On Hal Ashby’s Progressive Portrayal of Disability in Coming Home
Chloe Cooper Jones in Conversation with Mychal Denzel Smith on the Open Form Podcast
Welcome to Open Form, a weekly film podcast hosted by award-winning writer Mychal Denzel Smith. Each week, a different author chooses a movie: a movie they love, a movie they hate, a movie they hate to love. Something nostalgic from their childhood. A brand-new obsession. Something they’ve been dying to talk about for ages and their friends are constantly annoyed by them bringing it up.
In this episode of Open Form, Mychal talks to Chloe Cooper Jones (Easy Beauty) about the 1978 film Coming Home, directed by Hal Ashby and starring Jane Fonda, Jon Voight, and Bruce Dern.
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From the episode:
Chloé Cooper Jones: One thing that’s really valuable to me is that disability, or the body itself changing because of war—obviously that’s a really important part of the film, but disability is never the villain. Which I think is important because a lot of times when there’s a disabled character, there’s a narrative—especially a narrative in which an able-bodied person becomes disabled, which is most of the time that’s the narrative. It’s like, “I was a real normal person and then something happened, and now I have to overcome my body, I have to overcome disability.” But that’s not at all what Coming Home is focused on.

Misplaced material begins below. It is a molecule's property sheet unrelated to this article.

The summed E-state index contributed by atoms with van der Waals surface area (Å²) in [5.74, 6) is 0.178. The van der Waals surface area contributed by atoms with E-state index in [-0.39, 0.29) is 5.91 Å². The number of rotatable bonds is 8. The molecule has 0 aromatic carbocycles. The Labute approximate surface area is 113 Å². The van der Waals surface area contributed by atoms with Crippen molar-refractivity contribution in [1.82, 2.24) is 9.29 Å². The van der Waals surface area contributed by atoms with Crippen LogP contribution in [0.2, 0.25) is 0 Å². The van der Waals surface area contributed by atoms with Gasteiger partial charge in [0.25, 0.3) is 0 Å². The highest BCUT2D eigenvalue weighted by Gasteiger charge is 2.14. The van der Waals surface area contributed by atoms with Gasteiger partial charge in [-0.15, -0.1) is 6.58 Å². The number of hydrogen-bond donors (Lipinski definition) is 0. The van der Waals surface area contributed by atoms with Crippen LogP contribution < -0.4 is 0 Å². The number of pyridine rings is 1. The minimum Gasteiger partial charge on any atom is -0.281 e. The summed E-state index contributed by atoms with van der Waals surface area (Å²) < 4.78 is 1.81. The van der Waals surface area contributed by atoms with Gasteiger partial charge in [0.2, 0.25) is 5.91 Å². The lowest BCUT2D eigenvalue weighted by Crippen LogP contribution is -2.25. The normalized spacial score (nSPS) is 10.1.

None of the characters are villains, there’s no bad guy. The only thing that is being fought against is ideology, the kind of ideology that would lead young men like Luke, who Jon Voight plays—he has this great speech to high school students at the end of the film that’s fighting this ideology of thinking that war is noble or that the desire to go into into Vietnam could ever be seen as anything other than tragic and wrongheaded and leading to great suffering of all types. I think that’s a really crucial thing of the film. When I saw it for the first time, I was really worried that we would get some sort of narrative of “John Voight overcoming his body.” And that’s not what the story is at all.
I think Hal Ashby was really careful. I was paying attention when I was rewatching it recently in order to talk to you about it, and I was really focused on how bodies were represented in the film. Every time you see a disabled character, they’re always immersed in a community or in life. They’re playing sports together, they’re talking and playing cards together, they’re drinking together, they’re complaining together. You always see these bodies in a context in which their lives are very full. Not all good things, but a lot of very human things are happening. There’s no lingering shots of people being so sad about having a changed body. That’s such a powerfully important and really progressive way of thinking about disability that feels super intentional from the director’s point of view.
Chloé Cooper Jones is the author of Easy Beauty. She was awarded a 2020 Whiting Nonfiction Grant and was a finalist for the 2020 Pulitzer Prize in Feature Writing. She lives in Brooklyn, New York.